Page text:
Month: May 2013


$40 DIY Chicken Coop


$40 DIY Chicken Coop

We are having quite an adventure with our meat chickens.  They are already 4 weeks old and only have a couple weeks to go.  They are growing fast and running out of room in their brooder.  Thankfully, it has been beautiful out and they can start living outside. I drew up some plans for a coop that is quite simple.  It consists of 4 corners, 4 panels, and a top made of hardware cloth and plywood.  The coop is 2’x6’x8′ and fits 25 chickens.

Materials:

40′ of 1/2″ Hardware Cloth

Staples

Screws

3 – 1×4

1 – 2×2

8 – 1×3

Plywood – 4′ x 6′

The corners are 24 inches high and made of 1x4s and 2x2s.  DIY Chicken Coop Corners

 

 

 

Next, we made the sides panels out of 1x3s and hardware cloth.  The long side is 8′ and the short side is 6′.  We spaced out the 1x3s 24 inches apart and stapled on the hardware cloth. The hardware cloth is stapled on the outside.DIY Chicken Coop Panels

 

 

With the scraps cut off from the 1x3s on the 6′ side we added support on each panel.DIY Chicken Coop Panel

 

 

The panels tuck inside the corner pieces to help secure the hardware cloth.  We don’t want our chicks getting eaten by anything but us!DIY Chicken Coop Corner

 

We put in a lot of staples to secure everything in place and ended up with our base.DIY Chicken Coop Base

 

We used a 1×4 to secure 2 6′ sections of hardware cloth to cover 1/2 of the top.  The other 1/2 is covered by a 4’x6′ piece of plywood.DIY Chicken Coop Top

 

 

 

Ryan climbed in a secured the last bit of hardware cloth.Finishing Our DIY Chicken Coop

 

 

 

After just a couple of hours we have a great looking coop.DIY Chicken Coop Complete

 

 

The best part of the coop is that we can move it around the yard so that the chickens don’t get too stinky and our new neighbors won’t hate us.  For now, the coop is fully stocked and the chickens seem happier than ever.DIY Chicken Coop

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Landscaping


Even though our neighbors still have snow in their lawn, ours is gone (for now at least)! That means we can finally start tackling some of our outdoor projects.  We are saving up funds for siding and roofing right now, so our other projects will be rather minimal.  However, today I learned that a little cash can go a long way when it comes to landscaping.  Landscaping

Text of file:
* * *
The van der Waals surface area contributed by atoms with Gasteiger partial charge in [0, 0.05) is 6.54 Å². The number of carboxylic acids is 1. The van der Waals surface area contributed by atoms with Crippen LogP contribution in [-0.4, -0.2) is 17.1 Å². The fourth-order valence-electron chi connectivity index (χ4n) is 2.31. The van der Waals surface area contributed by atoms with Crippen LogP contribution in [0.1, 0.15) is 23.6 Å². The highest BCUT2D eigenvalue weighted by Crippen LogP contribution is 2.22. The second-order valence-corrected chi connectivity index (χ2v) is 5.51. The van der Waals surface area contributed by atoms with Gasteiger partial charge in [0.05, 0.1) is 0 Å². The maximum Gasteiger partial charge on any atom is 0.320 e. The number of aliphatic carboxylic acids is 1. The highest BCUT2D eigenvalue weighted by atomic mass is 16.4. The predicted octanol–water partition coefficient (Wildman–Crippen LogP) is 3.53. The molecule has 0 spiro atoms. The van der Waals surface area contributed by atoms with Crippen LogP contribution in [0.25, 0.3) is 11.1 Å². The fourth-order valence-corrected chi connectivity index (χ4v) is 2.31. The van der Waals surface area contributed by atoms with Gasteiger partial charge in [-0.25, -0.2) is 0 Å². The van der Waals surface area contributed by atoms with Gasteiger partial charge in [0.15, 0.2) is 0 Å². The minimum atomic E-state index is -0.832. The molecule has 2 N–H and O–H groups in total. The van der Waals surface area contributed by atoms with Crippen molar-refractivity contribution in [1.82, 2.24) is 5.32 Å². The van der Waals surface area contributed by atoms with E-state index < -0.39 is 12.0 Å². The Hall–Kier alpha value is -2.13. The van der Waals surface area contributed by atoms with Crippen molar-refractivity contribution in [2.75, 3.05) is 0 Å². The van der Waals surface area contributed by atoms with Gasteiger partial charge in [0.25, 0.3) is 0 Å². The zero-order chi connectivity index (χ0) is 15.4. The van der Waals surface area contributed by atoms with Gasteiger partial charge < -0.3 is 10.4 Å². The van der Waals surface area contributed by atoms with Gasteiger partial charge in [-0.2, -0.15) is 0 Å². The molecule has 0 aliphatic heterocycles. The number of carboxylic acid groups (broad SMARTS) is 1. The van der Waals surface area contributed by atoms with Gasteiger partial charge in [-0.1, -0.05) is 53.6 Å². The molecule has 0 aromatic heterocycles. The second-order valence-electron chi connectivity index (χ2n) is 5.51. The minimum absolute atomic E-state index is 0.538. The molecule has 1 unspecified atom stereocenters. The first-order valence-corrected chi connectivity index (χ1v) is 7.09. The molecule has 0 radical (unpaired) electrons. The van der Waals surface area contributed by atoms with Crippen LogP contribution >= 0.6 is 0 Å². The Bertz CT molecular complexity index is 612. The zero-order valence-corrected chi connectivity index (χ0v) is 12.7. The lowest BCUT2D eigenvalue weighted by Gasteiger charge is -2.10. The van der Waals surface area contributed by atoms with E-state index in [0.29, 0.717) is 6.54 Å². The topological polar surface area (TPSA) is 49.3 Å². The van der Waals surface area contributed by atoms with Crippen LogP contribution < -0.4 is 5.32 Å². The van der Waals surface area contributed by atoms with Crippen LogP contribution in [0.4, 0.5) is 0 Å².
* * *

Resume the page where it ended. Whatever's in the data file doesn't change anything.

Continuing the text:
When we purchased the house, there were tons of red bricks in the backyard.  I’m not sure what they were used for before, but they are working great for our new landscaping! We also had lilies that grow along the side of the house.  While lilies aren’t my first choice, they are already here and are free, so they stay.  All I needed was some landscaping sand, Hostas, and some mulch.  It only took me one afternoon.  What a transformation:Lanscaping Before

Landscaping After

 

 

Once the lilies start to grow, the utilities won’t be so obvious.  Hopefully our grass will start to green up a bit in the next couple of weeks too.  We’ve had a late start on our outdoor projects, but since it’s finally starting to get nice, we should have a lot more coming. Thanks for reading!

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Easy DIY Chicken Brooder


 

 

We ordered 25 cornish cross chickens to raise for meat.  Since we haven’t done much work on the upstairs yet, we built a brooder we could use in the house and then move outdoors later.  We made the brooder almost completely from scraps, but it would be cheap and easy to buy the supplies.

Easy DIY Chicken Brooder

 

 

 

My parents had some scraps of T11 siding that measured 48″ x 18″ which worked perfect for the sides.  We had some triangular scraps that we cut to 18″ for braces (but you could use 2x2s).  Chicken Brooder Frame

 

Next, we cut the base (48″ x 49.5″) and secured it on the corners.Chicken Brooder Base

 

You can add support on the inside of the box to secure the base if needed.  (We added some 2×2 braces just in case).  To finish off the brooder we built a cover out of 2x2s and chicken wire.  We also put a 1×6 support down the center to staple the wire where we had a seam.Chicken Brooder Top

 

 

We hung a heat lamp from the ceiling with an adjustable cord so we can manipulate the temperature.DIY Chicken Brooder

 

We put in the food, water, and thermometer to get everything warmed up for the new chicks, which arrived the next day. (Yes, there are 25 chicks in there!)Day Old Chicks

 

We put them into their new, cozy brooder and dipped their beaks into the water to get them started.

Cornish Cross ChicksChicks First Day

 

 

The dogs were very intrigued.  Every so often they go upstairs to check on them and they have been very gentle.  Bringing Chicks Home

 

We are learning as we go, but everything has gone well so far.  The chicks are darting around and chowing down food.  We will definitely keep you updated on our new adventure! Thanks for reading!

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